Why I've Decided Not to Attend My Son's High School Graduation


It’s that time of year again — prom season. It’s the time of year when I avoid my Facebook newsfeed like the plague. The pictures of my friends’ teenagers eat away at me. I look at my friend’s son who was born around the same time as my son, Mike, and feel the giant gap between our boys. This year, the pain is compounded by the reality that Mike is a senior. He should be preparing for graduation, packing for college and attending the prom like the rest of his classmates. He is not.

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Mike on his first day of school.

If you follow my blog, you know how deeply I love, accept and celebrate Mike. I’ve rejoiced with every milestone, knowing how much effort it takes for him to master basic tasks. I do my best to approach each day with acceptance. I have mastered the art of burying my pain and remembering each day is a gift. This year, I’ve been having a difficult time pushing away the painful realities. I’ve received college brochures, been solicited for graduation announcements and even received a call from a military recruiter. There have been countless little “hits” I’ve had to push out of my mind and heart. At the beginning of the year, I was given a graduation packet which included a form to order Mike’s cap and gown. I glanced at it and stuck it in a pile of papers on my desk. I haven’t been able to open the packet since, and the deadlines have past.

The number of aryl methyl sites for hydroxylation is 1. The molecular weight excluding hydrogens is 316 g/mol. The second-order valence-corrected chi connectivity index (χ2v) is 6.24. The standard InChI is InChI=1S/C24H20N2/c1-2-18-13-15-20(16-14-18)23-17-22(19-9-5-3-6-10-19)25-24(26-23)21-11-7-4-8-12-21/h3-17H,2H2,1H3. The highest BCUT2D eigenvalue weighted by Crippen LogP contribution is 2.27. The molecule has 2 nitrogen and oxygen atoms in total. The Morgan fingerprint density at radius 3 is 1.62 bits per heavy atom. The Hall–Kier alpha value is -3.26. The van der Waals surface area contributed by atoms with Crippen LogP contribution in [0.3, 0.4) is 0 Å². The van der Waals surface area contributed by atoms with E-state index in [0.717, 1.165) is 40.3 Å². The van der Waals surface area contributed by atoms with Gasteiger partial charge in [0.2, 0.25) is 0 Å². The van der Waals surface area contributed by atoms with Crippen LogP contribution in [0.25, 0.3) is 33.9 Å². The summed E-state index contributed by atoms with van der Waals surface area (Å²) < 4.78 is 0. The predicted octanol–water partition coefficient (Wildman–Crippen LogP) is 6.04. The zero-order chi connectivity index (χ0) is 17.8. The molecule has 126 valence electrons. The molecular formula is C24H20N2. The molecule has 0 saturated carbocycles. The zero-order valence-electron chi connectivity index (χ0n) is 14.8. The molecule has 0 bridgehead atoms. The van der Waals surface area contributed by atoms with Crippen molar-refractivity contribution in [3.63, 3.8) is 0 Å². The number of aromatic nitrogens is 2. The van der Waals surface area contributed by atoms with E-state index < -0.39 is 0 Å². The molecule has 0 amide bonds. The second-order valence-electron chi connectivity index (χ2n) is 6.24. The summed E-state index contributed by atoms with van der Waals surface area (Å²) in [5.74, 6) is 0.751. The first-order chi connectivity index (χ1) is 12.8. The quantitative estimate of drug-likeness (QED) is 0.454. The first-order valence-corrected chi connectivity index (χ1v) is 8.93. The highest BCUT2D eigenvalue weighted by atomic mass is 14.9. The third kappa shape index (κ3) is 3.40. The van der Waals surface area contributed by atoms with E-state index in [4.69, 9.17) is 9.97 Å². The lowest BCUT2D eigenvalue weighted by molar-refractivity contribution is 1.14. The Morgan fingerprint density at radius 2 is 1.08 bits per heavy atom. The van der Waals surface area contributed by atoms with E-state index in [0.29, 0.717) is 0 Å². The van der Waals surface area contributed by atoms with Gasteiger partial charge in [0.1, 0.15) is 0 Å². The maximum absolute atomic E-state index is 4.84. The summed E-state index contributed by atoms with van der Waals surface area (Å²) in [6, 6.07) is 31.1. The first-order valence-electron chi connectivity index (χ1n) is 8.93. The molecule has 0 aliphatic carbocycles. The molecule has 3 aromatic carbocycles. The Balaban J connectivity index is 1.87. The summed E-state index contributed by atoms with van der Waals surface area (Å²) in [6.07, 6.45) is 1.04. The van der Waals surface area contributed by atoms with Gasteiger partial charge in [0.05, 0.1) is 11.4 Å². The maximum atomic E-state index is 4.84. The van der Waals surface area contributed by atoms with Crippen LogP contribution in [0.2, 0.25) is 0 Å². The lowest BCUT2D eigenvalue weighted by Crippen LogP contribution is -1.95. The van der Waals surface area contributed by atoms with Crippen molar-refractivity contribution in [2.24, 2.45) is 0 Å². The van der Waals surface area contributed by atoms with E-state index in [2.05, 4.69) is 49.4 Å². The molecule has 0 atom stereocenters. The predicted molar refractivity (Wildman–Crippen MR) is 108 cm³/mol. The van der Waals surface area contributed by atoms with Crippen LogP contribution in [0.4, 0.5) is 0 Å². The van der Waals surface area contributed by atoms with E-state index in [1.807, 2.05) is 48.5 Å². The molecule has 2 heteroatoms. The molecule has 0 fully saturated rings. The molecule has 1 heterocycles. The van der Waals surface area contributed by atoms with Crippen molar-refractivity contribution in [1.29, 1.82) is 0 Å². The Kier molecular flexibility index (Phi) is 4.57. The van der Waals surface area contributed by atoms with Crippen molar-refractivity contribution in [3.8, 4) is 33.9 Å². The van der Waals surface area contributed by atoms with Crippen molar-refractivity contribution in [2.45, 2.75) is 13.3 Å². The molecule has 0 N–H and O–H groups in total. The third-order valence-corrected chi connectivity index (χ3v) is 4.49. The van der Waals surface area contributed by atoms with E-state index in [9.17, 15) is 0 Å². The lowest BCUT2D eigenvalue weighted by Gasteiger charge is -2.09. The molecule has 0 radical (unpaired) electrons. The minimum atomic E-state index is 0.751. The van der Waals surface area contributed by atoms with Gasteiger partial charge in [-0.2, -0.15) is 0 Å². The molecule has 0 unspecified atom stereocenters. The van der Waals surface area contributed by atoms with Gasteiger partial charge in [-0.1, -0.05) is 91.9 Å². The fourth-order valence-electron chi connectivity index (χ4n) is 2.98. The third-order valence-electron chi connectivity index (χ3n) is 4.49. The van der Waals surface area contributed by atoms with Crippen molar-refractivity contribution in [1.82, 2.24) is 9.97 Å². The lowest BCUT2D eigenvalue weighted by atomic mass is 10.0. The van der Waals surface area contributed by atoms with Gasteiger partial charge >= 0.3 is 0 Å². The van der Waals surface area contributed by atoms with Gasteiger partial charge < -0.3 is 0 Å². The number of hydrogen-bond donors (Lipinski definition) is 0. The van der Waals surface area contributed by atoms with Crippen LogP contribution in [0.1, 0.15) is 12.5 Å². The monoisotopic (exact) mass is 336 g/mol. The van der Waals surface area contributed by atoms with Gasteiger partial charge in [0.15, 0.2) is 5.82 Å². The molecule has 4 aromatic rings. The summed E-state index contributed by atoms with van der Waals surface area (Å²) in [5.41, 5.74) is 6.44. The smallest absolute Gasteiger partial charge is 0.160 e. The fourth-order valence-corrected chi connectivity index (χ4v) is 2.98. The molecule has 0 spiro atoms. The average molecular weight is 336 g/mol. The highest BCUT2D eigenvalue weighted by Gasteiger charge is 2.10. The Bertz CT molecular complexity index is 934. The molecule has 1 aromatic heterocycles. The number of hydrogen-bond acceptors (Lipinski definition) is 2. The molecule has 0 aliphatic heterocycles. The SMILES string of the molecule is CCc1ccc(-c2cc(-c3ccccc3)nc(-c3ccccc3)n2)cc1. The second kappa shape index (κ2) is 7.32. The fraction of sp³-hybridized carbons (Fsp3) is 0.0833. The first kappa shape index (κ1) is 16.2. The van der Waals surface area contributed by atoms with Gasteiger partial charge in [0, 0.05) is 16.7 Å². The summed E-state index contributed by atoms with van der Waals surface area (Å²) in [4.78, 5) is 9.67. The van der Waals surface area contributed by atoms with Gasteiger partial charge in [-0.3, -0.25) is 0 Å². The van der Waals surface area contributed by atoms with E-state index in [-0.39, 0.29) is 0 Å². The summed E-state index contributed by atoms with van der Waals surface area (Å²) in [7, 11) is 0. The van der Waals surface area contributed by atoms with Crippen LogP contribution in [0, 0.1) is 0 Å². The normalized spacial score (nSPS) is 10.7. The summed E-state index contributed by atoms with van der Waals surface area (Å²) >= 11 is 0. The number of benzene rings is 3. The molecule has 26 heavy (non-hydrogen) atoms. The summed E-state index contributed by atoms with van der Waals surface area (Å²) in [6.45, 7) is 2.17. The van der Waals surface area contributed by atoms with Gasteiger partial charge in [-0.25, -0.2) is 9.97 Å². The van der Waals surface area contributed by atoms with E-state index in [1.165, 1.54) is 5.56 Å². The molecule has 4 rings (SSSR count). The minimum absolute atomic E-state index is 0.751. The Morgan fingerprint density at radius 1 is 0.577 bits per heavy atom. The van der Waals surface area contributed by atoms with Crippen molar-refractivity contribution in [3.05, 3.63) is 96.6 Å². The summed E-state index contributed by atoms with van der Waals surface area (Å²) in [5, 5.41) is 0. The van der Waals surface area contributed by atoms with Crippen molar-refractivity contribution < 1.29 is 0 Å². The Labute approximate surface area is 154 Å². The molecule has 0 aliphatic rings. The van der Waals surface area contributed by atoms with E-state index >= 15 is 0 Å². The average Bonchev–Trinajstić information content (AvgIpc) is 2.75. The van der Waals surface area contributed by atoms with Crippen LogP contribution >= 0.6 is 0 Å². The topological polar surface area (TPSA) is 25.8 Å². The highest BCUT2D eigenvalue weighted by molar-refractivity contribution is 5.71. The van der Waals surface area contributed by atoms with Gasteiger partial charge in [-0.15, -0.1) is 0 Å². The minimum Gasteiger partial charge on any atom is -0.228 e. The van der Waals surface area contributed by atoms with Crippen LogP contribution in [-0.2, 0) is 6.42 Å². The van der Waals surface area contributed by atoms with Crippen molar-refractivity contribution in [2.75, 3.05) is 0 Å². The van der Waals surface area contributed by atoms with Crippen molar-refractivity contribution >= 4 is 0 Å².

While I’m proud of Mike’s accomplishments, I’m also feeling melancholy. He is graduating but returning to the same school for four more years. He will be there after his younger sister matriculates to college. He will be there until he is 22 years old.

After painful consideration, I’ve decided to skip Mike’s high school graduation ceremony. While I have no doubt that his school and teachers would provide whatever accommodations necessary to ensure his participation would be without incident, I’m just not sure there is anything that could accommodate me.

I know I won’t be able to sit in an audience and watch his typical peers transition to life without feeling immense sadness. I don’t want to listen to speeches about opportunities and the future. I don’t want to see Mike sitting in the crowd of students with headphones on and playing on his iPad. I don’t want to spend his graduation day mourning his reality.

I’ve decided to celebrate Mike’s accomplishments in a manner he will enjoy. I’ve decided to have a private party with his friends and family. I’ve decided to avoid the traditional and opt for the personal. In all honesty, a private party is probably the greatest graduation present I could give him. It’s an accommodation that will let him be ‘Mike.’

mikegrad

This post originally appeared on Autism Hippie.

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